What did you want to be when you were a little girl?
When I was about ten years old, I dreamt I would be a ballet dancer. A ballerina, with a white tutu and pink pointed dancing shoes, lifted by a male dancer and placed gently back on my toes, after which I would easily perform rapid pirouettes. I wasn’t the only one infatuated with this perfect figure; a bunch of us, chubby, flabby girls, would stand outside a ballet school, watching the fortunate few engaged in movements which we would never be able to perform, not even after years of training.
I carry this memory as every woman, I believe, remembers her early childhood image of femininity. It may seem remote and irrelevant, but it defines our fundamental perception of what a woman should look like, and it is the first image against which we measure ourselves as sexual beings, as women-to-be. This childish idea will probably change throughout life, perhaps even transform into something entirely different, but still, it is planted there, marking the root of the comparison with the woman of perfect appearance. Setting our own body against this feminine model underlies the core of our female body image
I always felt it was bad luck that my rudimentary experience of femininity was a ballet dancer. She is, almost by definition, unlike anyone else – ordinary women can never reach her physical perfection in terms of flexibility, balance, and lightness of movement. Against her fragile appearance we all seem heavy and clumsy. And also, the classical ballet danseuse reveals almost no explicit sexuality, at least not in a plain corporeal manner, which could be embarrassing or vulgar. The ballerina is aestheticism without the flaws and imperfections of the human body; an almost spiritual manifestation of feminine beauty.
I used to think that sounder, more balanced cultures create ideal figures that are not so utterly remote from ordinary men and women. An icon of beauty will always look better than most people, but in a way that leaves room for a feeling that she or he can be imitated, at least to some degree. Ancient Greeks praised a well-toned symmetric female body, in the Middle Ages full, white- skinned women were idolized, the Renaissance created masterpieces of the soft, subtle female nude – but the ballerina, alas, could never be imitated as a model. Her charm is her exceptionality, a dream-like female figure, one that seems weightless and almost incorporeal, a dainty and pure ideal woman.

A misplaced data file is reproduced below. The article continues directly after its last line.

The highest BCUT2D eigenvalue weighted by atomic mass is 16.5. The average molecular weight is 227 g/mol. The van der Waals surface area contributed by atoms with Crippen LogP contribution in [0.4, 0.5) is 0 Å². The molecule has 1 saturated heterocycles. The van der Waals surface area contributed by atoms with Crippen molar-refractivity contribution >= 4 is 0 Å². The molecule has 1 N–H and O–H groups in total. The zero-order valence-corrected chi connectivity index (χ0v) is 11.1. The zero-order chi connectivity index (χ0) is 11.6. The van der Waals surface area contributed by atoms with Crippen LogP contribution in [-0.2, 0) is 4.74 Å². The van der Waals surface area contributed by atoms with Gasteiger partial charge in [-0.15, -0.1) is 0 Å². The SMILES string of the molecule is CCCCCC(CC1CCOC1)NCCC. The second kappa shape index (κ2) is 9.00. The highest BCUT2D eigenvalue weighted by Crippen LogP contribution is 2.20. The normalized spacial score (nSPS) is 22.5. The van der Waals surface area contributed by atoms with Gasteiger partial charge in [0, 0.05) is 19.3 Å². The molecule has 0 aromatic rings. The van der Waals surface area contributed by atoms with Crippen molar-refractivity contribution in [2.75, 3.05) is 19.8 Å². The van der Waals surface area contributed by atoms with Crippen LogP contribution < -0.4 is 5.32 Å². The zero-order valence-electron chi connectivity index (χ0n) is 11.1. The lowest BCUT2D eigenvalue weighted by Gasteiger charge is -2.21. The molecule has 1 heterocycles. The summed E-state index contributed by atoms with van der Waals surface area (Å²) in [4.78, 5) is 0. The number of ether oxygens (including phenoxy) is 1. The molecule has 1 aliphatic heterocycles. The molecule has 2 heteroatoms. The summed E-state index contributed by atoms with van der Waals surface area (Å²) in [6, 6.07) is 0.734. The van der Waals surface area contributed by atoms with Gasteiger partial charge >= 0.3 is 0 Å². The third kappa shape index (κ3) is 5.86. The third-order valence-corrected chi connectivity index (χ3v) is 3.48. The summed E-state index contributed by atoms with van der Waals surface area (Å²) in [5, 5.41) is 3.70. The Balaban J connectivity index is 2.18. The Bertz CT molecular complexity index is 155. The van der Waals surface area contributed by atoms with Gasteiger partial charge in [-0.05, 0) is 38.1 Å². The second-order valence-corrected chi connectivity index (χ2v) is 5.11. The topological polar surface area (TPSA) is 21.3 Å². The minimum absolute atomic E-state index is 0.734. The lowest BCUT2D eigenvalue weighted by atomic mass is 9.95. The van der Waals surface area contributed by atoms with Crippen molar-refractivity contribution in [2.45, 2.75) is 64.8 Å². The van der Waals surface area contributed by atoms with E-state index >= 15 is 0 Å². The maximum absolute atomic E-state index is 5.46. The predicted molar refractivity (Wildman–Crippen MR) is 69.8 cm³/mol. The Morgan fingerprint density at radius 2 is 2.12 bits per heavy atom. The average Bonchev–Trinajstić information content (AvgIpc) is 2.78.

I was reminded of this frustrating childhood memory when I met my niece, about ten years old, at a family reunion. She sat next to me, embarrassed and sweet, smiling shyly to conceal her braces, wearing a tight shirt that revealed signs of early puberty. To make conversation, I asked her if there is anyone she adores, a singer or actress, someone who is her role model. “Rihanna” was her immediate response, “I want to be like Rihanna”.
An old frustration surfaced, envy took over me. How fortunate is this young girl that she doesn’t have to struggle with an idol so utterly different from herself, with an image of a woman she can never ever be. She is spared a comparison with a female figure who doesn’t just look better than herself but is incomparable. Rihanna is, of course, extremely talented and good-looking, very few can compete with her. But this young pre-teen can grow up perceiving herself as gradually becoming like her role model, without a childhood memory of embedded inferiority.
What is it about her that you like, I asked. Would you like to have a singing career? She smiled bashfully, but then went into an expansive description of Rihanna: how tall she is, the color of her eyes and of her dyed hair, her weight, the size of her clothes, the exact measurements of her body, her shoe size, her preferred diet, her exercise routine, and also—what type of men she is attracted to. This very detailed description left me speechless.
So is she better off than I was at her age, comparing myself to a ballet dancer? A concrete concept of beauty is rooted in each one of us — a person we know, an artist, a public figure – someone who perfectly fits our personal idea of good looks and attractiveness. But in spite of the fact that she, or he, has well- distinguished features, the image of beauty is also somewhat abstract. In our mind, the person that we want to resemble is a silhouette, an outlined figure that we fill with our own mental perception of good looks.
Youngsters these days are exposed to loads of information, which once available, cannot be ignored. They can no longer fill in the silhouette with their imagination. It may seem as if female role models are more accessible, more similar to ordinary women, but perhaps the excess of information makes their impact even more frustrating than that of my ballerina.
My young niece isn’t hoping she will be a successful artist, feminine in a strong and sexy fashion, revealing her individualism in provocative ways, and conducting herself in the business world. She is eager to be 1.73 m. tall, weigh 57 kg, have green eyes and black dyed hair, bra size 34b, body measurements of 75-60-80 and size 9 shoes.
I am not sure this is any better than my infatuation with the nearly fleshless ballerina.